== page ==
In a comment on the previous level drain post, Brandon brings up the similarities to level drain in v3.5, so I went to the d20 SRD to compare the details to what I suggest here. The penalties work about the same as what I suggested, except that I don't suggest altering hit points or spells memorized (they will take care of themselves.) But here's an important part of the 3.5 version:
Negative levels remain until 24 hours have passed or until they are removed with a spell, such as restoration. If a negative level is not removed before 24 hours have passed, the affected creature must attempt a Fortitude save (DC 10 + ½ draining creature’s racial HD + draining creature’s Cha modifier; the exact DC is given in the creature’s descriptive text). On a success, the negative level goes away with no harm to the creature. On a failure, the negative level goes away, but the creature’s level is also reduced by one. A separate saving throw is required for each negative level.What this means is that 3.5 adds a saving throw; if the save is successful, the energy drain doesn't work like old school level drain at all, but returns to normal quickly, while a failed save means the drain is permanent and you must now recalculate your level-dependent abilities, "undoing" your previous gains. Which, in the considerably more complicated 3.5 version of the game, means a substantial amount of changes to the character sheet.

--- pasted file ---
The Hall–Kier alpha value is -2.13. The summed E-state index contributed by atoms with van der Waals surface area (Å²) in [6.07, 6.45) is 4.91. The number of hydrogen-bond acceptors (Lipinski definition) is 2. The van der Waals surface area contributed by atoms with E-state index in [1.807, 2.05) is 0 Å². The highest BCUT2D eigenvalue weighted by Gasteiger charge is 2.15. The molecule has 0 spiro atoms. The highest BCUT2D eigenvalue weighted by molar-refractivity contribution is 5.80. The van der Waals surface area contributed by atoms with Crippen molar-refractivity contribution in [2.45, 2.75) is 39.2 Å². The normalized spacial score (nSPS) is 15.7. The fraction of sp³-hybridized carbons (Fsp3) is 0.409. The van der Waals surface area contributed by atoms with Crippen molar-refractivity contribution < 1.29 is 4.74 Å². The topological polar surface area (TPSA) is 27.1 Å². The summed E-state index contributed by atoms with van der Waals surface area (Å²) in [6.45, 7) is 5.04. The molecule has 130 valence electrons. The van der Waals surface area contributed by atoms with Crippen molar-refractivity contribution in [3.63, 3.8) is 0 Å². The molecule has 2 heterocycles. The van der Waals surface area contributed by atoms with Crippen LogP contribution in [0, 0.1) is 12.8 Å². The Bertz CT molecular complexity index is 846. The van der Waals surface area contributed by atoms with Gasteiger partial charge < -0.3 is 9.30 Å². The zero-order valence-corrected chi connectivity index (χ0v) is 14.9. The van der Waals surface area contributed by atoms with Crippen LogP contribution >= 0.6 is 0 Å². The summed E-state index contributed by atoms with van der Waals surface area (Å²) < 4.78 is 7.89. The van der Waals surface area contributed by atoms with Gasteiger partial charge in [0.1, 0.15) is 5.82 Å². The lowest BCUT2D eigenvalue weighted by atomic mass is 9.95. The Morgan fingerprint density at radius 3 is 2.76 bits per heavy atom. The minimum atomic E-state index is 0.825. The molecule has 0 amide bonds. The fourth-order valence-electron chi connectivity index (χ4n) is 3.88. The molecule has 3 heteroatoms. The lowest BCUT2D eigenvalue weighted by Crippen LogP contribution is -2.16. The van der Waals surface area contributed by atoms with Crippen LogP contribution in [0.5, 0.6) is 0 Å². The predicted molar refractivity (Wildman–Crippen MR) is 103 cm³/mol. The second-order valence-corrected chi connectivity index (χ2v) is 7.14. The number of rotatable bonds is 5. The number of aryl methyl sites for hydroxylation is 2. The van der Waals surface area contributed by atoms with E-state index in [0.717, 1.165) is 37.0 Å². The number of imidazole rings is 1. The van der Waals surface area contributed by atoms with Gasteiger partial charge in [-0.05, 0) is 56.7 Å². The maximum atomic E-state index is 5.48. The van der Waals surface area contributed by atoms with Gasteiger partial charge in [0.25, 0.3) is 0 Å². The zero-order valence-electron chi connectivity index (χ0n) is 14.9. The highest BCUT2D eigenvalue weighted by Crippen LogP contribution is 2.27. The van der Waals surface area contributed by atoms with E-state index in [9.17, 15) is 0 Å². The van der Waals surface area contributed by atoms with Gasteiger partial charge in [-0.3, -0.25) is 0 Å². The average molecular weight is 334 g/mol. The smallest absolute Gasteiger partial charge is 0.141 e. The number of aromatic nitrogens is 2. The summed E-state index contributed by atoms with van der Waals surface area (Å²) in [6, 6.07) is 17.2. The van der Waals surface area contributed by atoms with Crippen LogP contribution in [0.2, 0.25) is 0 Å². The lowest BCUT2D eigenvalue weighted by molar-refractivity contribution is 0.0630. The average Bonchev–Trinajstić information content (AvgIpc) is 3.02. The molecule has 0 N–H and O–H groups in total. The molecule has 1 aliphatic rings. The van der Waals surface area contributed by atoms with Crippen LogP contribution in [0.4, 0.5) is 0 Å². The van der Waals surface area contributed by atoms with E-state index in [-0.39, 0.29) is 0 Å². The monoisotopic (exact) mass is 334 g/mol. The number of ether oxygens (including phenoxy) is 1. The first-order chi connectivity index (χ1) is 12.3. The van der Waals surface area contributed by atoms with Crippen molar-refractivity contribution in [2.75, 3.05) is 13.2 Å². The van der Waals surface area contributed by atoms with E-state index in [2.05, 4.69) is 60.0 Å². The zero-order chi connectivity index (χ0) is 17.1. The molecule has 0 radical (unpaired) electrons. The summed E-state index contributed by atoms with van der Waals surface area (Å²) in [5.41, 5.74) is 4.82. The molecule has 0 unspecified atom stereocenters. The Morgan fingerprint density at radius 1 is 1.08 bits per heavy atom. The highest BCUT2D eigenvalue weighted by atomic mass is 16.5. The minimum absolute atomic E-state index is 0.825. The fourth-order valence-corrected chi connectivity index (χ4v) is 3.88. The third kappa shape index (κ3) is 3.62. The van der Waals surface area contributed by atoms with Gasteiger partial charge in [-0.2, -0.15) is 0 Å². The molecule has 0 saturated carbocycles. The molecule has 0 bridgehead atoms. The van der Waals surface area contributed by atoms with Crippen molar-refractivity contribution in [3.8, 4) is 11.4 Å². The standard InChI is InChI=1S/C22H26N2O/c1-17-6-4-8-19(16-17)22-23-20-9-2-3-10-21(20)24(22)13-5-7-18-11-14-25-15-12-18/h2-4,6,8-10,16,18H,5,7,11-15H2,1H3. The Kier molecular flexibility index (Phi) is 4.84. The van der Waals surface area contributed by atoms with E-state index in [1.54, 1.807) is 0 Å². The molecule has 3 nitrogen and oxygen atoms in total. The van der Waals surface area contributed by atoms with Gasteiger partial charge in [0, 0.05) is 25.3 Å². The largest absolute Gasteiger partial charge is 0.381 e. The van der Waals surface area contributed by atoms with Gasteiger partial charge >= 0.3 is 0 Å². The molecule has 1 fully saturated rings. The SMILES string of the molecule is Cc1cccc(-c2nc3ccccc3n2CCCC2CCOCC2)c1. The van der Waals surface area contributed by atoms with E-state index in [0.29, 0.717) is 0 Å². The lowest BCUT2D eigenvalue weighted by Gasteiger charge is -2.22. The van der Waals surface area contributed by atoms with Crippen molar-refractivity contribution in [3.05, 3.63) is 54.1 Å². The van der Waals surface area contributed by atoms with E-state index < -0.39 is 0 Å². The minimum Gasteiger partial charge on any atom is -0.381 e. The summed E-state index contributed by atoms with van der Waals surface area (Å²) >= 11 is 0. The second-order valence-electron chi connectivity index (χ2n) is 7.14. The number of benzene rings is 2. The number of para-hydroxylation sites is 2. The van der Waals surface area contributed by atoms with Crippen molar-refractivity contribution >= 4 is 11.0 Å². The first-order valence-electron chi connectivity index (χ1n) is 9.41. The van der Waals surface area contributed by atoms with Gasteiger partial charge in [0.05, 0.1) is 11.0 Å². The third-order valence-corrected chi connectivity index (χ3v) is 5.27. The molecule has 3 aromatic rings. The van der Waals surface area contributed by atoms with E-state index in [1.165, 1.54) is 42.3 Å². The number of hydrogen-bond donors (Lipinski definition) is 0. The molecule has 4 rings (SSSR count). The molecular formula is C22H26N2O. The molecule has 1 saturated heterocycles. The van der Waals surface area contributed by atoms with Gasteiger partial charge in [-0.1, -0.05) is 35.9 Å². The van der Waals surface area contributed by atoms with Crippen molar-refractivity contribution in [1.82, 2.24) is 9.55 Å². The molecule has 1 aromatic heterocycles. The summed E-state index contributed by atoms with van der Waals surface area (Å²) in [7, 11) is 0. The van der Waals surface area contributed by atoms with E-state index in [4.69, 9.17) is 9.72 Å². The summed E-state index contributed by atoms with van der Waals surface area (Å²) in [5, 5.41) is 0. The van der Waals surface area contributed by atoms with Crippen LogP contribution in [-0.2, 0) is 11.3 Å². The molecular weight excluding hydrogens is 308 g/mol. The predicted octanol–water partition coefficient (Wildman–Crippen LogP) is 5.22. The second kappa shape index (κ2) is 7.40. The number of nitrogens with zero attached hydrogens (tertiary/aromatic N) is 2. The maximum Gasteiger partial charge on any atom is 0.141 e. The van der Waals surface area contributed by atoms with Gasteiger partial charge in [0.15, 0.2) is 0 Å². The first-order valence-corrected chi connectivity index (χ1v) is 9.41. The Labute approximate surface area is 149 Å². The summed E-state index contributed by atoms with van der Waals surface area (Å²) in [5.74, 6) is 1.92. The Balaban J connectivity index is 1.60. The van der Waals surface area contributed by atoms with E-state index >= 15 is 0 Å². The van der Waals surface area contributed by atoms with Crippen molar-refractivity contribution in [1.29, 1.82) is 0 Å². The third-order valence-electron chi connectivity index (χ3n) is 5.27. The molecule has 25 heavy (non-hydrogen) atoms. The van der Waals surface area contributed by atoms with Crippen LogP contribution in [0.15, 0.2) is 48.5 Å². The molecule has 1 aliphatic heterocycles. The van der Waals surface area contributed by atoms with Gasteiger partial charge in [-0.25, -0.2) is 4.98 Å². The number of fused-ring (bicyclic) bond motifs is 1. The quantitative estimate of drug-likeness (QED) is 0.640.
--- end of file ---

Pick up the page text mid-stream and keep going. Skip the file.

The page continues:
I've heard several people complain that older editions of the game have "save vs. suck" rolls, which they consider bad. But this is a "save vs. bookkeeping" roll; your character is penalized either way, but depending on a die roll, you, the player, get a headache. And I haven't even addressed the problem of tracking level drain from multiple types of creatures so that you can calculate that marvelous DC for the saving throw.
No wonder some people hate level drain. What I don't understand is why they tout 3.5 as being a good fix.